The administrative court has ruled that a doctor who was shot while treating injured protesters on 28 January 2011, be treated in London at the state’s expense.
Dr Kamal Anwar Abdel Ghany had filed a lawsuit demanding that state institutions, including the office of president, prime minister, minister of health and the National Council for the Welfare of those Injured and Deceased (NCWID) offer the necessary expenses for his to be treatment abroad.
“The court ruling concerns Abdel Ghany alone,” said Malek Adly, lawyer at the The Egyptian Centre for Economic and Social Rights (ECESR). Adly added that the ruling doesn’t give the rest of those injured during the revolution the right to be treated at the expense of the state.
“Abdel Ghany received the ruling due to his special medical condition,” Adly said. “The ECESR shall work hard to see the ruling in action as soon as possible.”
Abdel Ghany was shot in the top of his left thigh and anus ECESR’s statement reported. The bullet wounds resulted in severe complications and he is in need of surgery.
He had already travelled to Austria for treatment at the expense of the Egyptian Club, according to the ECESR statement. Upon his return to Egypt, not fully cured, he was advised to travel to the United Kingdom to resume his treatment.
The expenses of his treatment were calculated to cost $50,000. Abdel Ghany resorted to the NCWID and the council transferred him to the Ministry of Health, which eventually granted Abdel Ghany $12,000, at which point he filed the lawsuit to sue for the remaining money.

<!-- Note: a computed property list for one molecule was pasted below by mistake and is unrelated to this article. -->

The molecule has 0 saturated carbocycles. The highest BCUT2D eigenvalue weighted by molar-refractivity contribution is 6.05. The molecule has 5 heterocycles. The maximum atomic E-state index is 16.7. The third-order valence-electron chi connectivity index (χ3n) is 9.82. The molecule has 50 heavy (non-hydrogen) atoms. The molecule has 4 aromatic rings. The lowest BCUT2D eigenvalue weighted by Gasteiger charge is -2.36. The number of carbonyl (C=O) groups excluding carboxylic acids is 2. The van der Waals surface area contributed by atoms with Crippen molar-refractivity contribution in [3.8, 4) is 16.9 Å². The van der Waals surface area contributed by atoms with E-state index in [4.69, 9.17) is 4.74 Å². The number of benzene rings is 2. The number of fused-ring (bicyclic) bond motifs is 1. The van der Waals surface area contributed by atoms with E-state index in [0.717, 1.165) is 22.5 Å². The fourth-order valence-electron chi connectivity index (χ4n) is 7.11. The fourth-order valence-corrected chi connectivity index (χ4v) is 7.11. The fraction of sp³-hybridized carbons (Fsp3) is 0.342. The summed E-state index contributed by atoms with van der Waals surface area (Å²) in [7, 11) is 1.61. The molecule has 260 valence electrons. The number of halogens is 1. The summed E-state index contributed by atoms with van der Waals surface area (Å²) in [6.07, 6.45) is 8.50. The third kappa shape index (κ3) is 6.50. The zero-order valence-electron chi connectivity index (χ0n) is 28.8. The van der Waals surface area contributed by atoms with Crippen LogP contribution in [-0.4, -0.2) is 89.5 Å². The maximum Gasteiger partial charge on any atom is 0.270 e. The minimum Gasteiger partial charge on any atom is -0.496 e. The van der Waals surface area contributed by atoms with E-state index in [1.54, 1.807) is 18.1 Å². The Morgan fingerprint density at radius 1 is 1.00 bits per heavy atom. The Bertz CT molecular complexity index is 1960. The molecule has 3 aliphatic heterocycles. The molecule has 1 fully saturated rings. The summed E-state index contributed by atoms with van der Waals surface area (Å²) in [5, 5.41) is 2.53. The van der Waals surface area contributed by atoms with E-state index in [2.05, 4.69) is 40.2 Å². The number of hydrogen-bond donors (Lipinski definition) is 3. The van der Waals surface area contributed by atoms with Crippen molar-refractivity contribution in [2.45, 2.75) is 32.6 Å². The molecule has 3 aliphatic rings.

The ECESR highlighted in its statement the fact that the court ruling came six months into the rule of Egypt’s first civilian president. The centre added that President Mohamed Morsy had repeatedly vowed to support those injured during the 25 January 2011 revolution, “yet the series of carelessness exercised towards the victims is still ongoing despite the presence of court rulings in their favour.”
“There shouldn’t have been a need to resort to the judiciary to have a victim treated at the state’s expense in the first place,” Adly said.
Patients injured during the revolution have been facing difficulties in their treatment process since the revolution. Most of them cannot afford treatment.